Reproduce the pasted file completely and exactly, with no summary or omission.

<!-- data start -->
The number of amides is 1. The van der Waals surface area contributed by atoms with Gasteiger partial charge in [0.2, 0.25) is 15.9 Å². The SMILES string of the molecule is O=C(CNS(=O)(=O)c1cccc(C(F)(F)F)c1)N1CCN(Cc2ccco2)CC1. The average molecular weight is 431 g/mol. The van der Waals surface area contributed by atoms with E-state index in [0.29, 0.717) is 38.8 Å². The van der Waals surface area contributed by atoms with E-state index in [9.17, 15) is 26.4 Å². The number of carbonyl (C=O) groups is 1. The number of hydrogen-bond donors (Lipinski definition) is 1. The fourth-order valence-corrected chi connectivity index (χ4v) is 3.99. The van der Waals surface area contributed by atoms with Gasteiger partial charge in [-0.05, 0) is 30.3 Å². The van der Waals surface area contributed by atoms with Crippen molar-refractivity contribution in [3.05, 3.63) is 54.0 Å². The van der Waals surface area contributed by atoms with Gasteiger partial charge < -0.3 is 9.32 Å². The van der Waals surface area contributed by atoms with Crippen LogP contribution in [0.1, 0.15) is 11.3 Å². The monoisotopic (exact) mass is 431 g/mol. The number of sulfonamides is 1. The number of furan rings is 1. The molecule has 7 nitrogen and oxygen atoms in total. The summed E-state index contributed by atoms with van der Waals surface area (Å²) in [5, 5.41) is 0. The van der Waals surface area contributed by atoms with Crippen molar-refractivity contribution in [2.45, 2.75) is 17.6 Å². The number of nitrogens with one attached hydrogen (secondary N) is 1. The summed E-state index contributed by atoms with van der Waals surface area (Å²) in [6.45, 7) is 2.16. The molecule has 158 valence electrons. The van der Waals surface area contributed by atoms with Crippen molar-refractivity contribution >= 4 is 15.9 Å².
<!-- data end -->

The number of amides is 1. The van der Waals surface area contributed by atoms with Gasteiger partial charge in [0.2, 0.25) is 15.9 Å². The SMILES string of the molecule is O=C(CNS(=O)(=O)c1cccc(C(F)(F)F)c1)N1CCN(Cc2ccco2)CC1. The average molecular weight is 431 g/mol. The van der Waals surface area contributed by atoms with E-state index in [0.29, 0.717) is 38.8 Å². The van der Waals surface area contributed by atoms with E-state index in [9.17, 15) is 26.4 Å². The number of carbonyl (C=O) groups is 1. The number of hydrogen-bond donors (Lipinski definition) is 1. The fourth-order valence-corrected chi connectivity index (χ4v) is 3.99. The van der Waals surface area contributed by atoms with Gasteiger partial charge in [-0.05, 0) is 30.3 Å². The van der Waals surface area contributed by atoms with Crippen molar-refractivity contribution in [3.05, 3.63) is 54.0 Å². The van der Waals surface area contributed by atoms with Gasteiger partial charge < -0.3 is 9.32 Å². The van der Waals surface area contributed by atoms with Crippen LogP contribution in [0.1, 0.15) is 11.3 Å². The monoisotopic (exact) mass is 431 g/mol. The number of sulfonamides is 1. The number of furan rings is 1. The molecule has 7 nitrogen and oxygen atoms in total. The summed E-state index contributed by atoms with van der Waals surface area (Å²) in [5, 5.41) is 0. The van der Waals surface area contributed by atoms with Crippen molar-refractivity contribution in [2.45, 2.75) is 17.6 Å². The number of nitrogens with one attached hydrogen (secondary N) is 1. The summed E-state index contributed by atoms with van der Waals surface area (Å²) in [6.45, 7) is 2.16. The molecule has 158 valence electrons. The van der Waals surface area contributed by atoms with Crippen molar-refractivity contribution >= 4 is 15.9 Å².